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  Le Ngondo

Akwa Prince Mpondo

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The story of Mpondo Akwa is of almost cinematic tragedy, and has captured the interest of several historians. Recently a radio adaptation has been created from the 1905 trial. The interest in Mpondo Akwa is explained in part by rare richness of the documentary record, but probably rests more in the fact that his life in Germany generated such partisan and passionate responses, many of which are echoed in present-day treatments of his biography. The mere fact of his presence in Germany, forceful and opinionated as it was, was enough to send some of his most vociferous critics into fits of angry accusations, cruel mockery and sometimes despair. And yet, he also had strong support, especially from his lawyer, Dr. Levi,. From this we see that the colonialism was never a taken-for-granted status quo in Germany. Colonialism appears; when seen through the prism of Mpondo´s biography, as an incomplete project, one which was seriously contested even in metropolitan circles; and thus which could be ever so slightly unhinged by the presence of an ambitious African nobleman in Germany.

The picture of Mpondo Akwa that arises out of the written record is of a man whose complex and nuanced vision of political possibilities were directed towards the reasonable management of colonial regimes through the increasing inclusion of African representatives in decision-making processes. This vision does not fit neatly into categories of resistance or collaboration, which unnecessarily limit analyses of human agency and power under colonialism. In fact, much of Mpondo´s work in Germany can be better understood as a form of foreign policy - a variation on a nineteenth-century theme - which now involved public relations work and fundraising in the metropole, in addition to coalition building between Duala and Europeans. Such coalition building in Germany proper was necessary to Mpondo´s legal and political successes (however limited), and links to the “respectable classes”, as exemplified by Dr. Levi and Freiherr von Landsberg, were indispensable. However, Mpondo did not and could not limit his networking to these circles, and he therefore traversed many class, regional and political divides in the name of opening up German discursive space to his and other African ideas about governance.

Always key to the success of Mpondo´s project were the German courts. It was only through law that colonialism gained "legality," and thus it was through law that the legalization of patently illegitimate and violent methods of rule could be powerfully questioned. Dr. Moses Levi knew this. Indeed, he took on the cause as his own after witnessing the effects of colonial “legality” on his client up to 1905. He recognized that the perversion of any serious definition of justice was threatened when law and legality were dictated by mere political convenience couched in racist logic. His principled and committed defense of Mpondo Akwa has a relevance to all those fighting for pluralism and justice in former colonizing countries today.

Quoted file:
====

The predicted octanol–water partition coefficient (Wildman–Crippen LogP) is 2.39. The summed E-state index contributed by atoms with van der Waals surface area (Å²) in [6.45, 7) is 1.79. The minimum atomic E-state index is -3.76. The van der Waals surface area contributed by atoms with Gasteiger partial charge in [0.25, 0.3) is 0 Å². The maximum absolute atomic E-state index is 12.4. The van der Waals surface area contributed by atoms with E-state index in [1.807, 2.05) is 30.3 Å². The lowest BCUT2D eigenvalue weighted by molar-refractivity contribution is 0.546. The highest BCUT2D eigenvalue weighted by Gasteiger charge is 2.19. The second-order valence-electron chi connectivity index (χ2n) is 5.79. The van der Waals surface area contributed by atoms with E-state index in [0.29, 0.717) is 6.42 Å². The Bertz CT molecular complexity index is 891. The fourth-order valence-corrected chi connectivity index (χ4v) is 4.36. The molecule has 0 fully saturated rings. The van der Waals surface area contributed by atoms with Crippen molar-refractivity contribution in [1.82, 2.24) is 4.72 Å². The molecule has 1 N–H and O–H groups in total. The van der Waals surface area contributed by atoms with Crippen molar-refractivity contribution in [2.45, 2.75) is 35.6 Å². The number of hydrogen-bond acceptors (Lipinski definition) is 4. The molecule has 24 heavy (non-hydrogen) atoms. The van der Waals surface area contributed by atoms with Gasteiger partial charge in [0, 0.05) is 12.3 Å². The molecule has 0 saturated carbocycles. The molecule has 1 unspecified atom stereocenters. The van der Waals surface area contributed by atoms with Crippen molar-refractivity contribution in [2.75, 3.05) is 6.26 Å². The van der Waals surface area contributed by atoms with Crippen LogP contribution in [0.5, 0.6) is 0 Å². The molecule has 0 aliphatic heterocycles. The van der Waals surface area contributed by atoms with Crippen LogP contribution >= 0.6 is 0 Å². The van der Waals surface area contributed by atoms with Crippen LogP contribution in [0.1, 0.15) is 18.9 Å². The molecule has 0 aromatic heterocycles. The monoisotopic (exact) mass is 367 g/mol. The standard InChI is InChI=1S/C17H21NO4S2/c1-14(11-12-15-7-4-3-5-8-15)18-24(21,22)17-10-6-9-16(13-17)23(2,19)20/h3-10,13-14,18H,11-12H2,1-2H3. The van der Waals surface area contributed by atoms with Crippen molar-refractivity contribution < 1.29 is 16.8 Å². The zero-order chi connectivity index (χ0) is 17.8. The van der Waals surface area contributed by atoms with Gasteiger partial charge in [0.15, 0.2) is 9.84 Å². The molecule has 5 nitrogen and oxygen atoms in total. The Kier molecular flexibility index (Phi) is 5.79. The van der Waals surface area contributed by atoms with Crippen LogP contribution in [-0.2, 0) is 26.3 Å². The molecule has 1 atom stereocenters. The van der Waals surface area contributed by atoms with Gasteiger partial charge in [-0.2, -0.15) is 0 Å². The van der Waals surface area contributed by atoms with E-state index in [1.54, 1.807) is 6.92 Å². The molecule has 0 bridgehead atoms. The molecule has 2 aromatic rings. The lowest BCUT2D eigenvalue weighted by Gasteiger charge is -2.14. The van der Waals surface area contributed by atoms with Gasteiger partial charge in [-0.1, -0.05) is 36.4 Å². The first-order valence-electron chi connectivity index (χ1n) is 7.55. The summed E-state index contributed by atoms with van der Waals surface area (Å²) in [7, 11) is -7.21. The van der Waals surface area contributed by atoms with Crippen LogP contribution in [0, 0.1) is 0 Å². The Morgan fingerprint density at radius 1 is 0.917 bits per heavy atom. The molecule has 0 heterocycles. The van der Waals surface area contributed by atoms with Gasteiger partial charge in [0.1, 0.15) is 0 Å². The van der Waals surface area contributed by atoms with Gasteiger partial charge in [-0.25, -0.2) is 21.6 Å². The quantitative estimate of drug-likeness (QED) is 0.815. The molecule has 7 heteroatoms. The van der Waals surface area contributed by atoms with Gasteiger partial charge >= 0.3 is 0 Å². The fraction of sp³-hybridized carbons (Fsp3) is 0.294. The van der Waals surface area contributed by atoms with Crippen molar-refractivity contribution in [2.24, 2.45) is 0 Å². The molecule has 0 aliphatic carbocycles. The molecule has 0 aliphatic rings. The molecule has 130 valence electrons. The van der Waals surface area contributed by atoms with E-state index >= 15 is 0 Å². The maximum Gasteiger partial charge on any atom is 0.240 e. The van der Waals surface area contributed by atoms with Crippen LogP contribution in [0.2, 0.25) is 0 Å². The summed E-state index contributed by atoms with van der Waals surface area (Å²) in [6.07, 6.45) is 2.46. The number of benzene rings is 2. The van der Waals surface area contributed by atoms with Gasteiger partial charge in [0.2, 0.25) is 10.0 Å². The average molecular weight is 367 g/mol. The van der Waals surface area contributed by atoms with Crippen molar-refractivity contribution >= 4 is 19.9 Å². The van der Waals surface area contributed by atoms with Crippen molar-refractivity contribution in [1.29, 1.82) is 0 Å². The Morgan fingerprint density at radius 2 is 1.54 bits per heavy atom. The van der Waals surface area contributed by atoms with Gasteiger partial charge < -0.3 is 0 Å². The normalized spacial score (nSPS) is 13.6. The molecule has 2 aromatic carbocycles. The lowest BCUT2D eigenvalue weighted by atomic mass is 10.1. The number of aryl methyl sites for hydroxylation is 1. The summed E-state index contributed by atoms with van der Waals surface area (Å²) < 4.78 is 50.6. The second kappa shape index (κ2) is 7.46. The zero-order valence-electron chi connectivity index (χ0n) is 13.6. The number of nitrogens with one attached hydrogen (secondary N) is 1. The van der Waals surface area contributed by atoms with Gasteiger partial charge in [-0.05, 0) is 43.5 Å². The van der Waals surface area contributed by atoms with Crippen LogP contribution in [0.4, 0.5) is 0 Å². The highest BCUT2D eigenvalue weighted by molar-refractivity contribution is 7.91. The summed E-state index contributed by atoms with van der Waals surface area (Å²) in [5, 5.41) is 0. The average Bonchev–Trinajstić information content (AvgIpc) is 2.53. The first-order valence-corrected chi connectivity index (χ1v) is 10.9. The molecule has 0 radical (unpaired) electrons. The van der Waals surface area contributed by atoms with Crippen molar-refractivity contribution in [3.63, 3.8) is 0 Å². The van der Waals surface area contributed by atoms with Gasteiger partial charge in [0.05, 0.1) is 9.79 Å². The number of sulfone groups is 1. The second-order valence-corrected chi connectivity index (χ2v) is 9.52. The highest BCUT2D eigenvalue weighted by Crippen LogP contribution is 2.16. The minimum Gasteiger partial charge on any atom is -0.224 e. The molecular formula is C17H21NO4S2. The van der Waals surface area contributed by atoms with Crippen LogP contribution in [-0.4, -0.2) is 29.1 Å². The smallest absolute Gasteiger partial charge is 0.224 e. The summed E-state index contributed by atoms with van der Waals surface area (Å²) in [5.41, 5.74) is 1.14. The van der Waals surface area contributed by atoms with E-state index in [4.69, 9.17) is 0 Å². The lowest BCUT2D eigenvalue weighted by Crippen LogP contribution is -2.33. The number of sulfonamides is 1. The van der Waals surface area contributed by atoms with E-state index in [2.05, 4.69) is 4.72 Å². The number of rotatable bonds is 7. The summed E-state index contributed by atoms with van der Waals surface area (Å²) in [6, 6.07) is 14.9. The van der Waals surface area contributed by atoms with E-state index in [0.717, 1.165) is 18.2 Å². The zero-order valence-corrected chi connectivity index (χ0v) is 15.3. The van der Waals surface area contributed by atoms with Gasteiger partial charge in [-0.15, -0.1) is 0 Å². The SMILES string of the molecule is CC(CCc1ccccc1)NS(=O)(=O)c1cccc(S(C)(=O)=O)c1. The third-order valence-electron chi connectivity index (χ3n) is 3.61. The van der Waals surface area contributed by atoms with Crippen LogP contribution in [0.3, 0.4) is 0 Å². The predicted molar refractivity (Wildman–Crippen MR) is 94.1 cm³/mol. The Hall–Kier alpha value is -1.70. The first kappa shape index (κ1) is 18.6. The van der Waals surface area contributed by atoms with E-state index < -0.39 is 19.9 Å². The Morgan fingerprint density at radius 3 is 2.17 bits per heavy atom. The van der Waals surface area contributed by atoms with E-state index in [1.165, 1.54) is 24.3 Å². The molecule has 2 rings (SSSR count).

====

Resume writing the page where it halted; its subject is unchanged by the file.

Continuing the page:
After his intense engagement with colonial issues, Dr. Levi founded a family and gained solid recognition and respect for his commitment to the legal profession and to the rule of law: His illustrious career was brought to an end by the National Socialist regime. During this terrible era, Dr. Levi still exhibited the same Zivilcourage that strengthened his resolve to represent Mpondo Akwa almost thirty years before. Herta Grove remembers that one morning, shortly after the Nazis came to power, he turned to her, pale, before leaving the house for the court and said: "If I don´t come back tonight, I just want you all to know I´ve done my duty." She later was told that her father stood in the courtroom and announced, after realizing the extent to which his job as a defense lawyer would be purely symbolic: "If this is German law, I do not want to be called a German lawyer any longer." He then walked out. When his behavior came under scrutiny for this, the public prosecutor who had been his long-time professional adversary in that courtroom came to his defense. With his legal career seriously curtailed and his notary seal rescinded, Dr. Levi continued his work in an advisory capacity - for Jews and non-Jews alike - until his death from cancer in 1938, three weeks before the Gestapo´s black wagon arrived for him at his office.

Dr. Moses Levi´s four children were all able to emigrate. His wife, Betty Levi, after whom a street in Altona is now named, was not. She was deported to Auschwitz on July 11, 1942.

That the dangerous melding of race and law against which Moses Levi fought already in 1905 with such single-mindedness and clarity should later come to bear upon him and his family is a cruel irony - one that alerts us to the timeless importance of the defense speech reproduced in this volume.

MPUNDU AKWA: The Case of the Prince from Cameroon, the Newly Discovered Speech for the Defense by Dr.M. Levi
Von Joeden-Forgey, Elisa & Levi, Dr. M. (Eds.)
Notes, bib, vii, 137pp, GERMANY. LIT VERLAG, 3825873544

Recherche Bibliographique: B. NJOUME

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